The Greene County Board of Education has agreed to purchase new technology for two schools and create a new part-time position for Greene County High School. It happened in a special called meeting on July 31, the night before school started.
Lake Oconee Academy had requested $350,000 from the Education Special Local Option Sales Tax (ESPLOST) fund for installation of a computer network and intercom system on the school campus.
Some procedural confusion followed the first round of bidding so it was rebid but LOA said the second round resulted in a low bid of $367,170, more than $17,000 over budget. In its request for the full funding, LOA submitted justification but included only the bid information from the winner.
“Since the bid came in above what we anticipated,” suggested District 3 Board member Clarence Hunt, “why don’t we table this?”
Hunt felt it was important for board members to see all the bids on purchases, not just the winner.
CEO Otho Tucker told the board that LOA will “make it work” if required to pay the excess amount of $17,170.
By a unanimous 4-0 vote, the board agreed to pay the full amount of the low bid with the condition that LOA submit all the bids to the board. Chairman Mike Lynch could not attend the special meeting.
The BOE also approved $63,266 to purchase 210 Chromebooks and seven charging carts for Greene County High School.
Chromebooks are laptop computers frequently used for class work in schools. Here, they are not given to students because each classroom and study area has its own supply. The computers are returned to charging and security carts following each use.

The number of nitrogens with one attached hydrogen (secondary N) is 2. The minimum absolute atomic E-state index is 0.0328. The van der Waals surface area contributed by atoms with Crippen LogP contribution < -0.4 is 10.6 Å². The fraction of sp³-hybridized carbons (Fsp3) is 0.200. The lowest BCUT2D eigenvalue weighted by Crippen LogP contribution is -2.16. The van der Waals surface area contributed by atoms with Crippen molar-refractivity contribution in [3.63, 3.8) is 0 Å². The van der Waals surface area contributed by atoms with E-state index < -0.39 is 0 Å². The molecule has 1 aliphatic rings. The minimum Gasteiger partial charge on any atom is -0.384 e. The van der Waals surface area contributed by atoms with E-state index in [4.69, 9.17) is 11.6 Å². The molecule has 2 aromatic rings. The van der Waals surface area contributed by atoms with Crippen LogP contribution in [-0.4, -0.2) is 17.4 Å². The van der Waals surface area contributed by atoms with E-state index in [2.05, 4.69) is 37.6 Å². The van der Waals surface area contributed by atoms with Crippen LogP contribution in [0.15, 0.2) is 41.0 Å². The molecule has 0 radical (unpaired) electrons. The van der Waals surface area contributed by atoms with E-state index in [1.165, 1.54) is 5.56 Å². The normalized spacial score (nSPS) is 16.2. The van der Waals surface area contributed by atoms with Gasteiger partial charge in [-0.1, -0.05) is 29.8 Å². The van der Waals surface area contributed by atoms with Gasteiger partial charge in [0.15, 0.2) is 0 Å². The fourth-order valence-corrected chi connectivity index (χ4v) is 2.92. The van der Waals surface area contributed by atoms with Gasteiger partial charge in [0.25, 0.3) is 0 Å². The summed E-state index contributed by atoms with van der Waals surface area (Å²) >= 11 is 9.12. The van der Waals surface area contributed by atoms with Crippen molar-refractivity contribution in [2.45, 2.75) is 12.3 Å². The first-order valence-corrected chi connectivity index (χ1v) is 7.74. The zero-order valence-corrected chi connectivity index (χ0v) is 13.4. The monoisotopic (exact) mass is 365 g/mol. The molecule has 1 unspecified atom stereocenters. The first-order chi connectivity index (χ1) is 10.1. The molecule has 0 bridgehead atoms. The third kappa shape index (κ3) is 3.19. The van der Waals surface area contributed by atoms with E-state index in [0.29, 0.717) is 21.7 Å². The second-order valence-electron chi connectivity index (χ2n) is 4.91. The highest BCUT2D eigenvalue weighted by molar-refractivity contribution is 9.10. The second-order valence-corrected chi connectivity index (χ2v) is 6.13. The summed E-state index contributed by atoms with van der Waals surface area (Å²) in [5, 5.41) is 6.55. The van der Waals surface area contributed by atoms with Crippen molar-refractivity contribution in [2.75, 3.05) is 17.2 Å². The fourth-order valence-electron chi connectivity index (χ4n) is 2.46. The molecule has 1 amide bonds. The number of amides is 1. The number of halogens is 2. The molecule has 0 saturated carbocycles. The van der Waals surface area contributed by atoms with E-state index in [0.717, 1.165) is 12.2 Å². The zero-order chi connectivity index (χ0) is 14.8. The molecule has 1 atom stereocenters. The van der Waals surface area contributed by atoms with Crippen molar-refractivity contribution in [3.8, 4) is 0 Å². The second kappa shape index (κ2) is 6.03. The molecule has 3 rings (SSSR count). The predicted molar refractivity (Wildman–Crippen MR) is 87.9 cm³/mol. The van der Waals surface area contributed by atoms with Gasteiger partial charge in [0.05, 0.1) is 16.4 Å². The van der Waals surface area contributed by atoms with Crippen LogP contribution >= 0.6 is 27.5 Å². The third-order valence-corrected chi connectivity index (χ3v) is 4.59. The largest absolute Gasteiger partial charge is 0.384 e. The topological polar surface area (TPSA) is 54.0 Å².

The school system, excluding LOA, will now have approximately 1,000 Chromebooks, according to Superintendent Chris Houston.
“I notice where the Oconee County School System is just now going to Chromebooks,” Houston told the board. “They’re making the parents buy them so when they go home and they don’t come back, it’s not a problem for them. In our case, a large number of kids can’t afford to buy their own. I think we’re doing a good thing.”
Also, at the special called meeting, the Board of Education approved a new part-time position – Wraparound Building Specialist.
Greene County High School is developing a wraparound program that works with individual students, their families and the many nonprofit groups available in the community to help deal with issues that might be harming academic performance.
There is already one person, Beth Thomas, devoted to the program. But Houston says she needs help.
“She is also assigned to the scholarship programs, and helps manage volunteers,” Houston said. “As things have developed, as we have heard expectations from several board members and in our meetings, I keep hearing ‘we’ll give that to the wraparound, we’ll give that to the wraparound person.’ We realized right away that no matter how good Beth is, she’s not going to be able to get to all of it.”
Houston said the position, when filled, will not increase the budget because savings from certain offsets, including employee attrition, will cover the cost.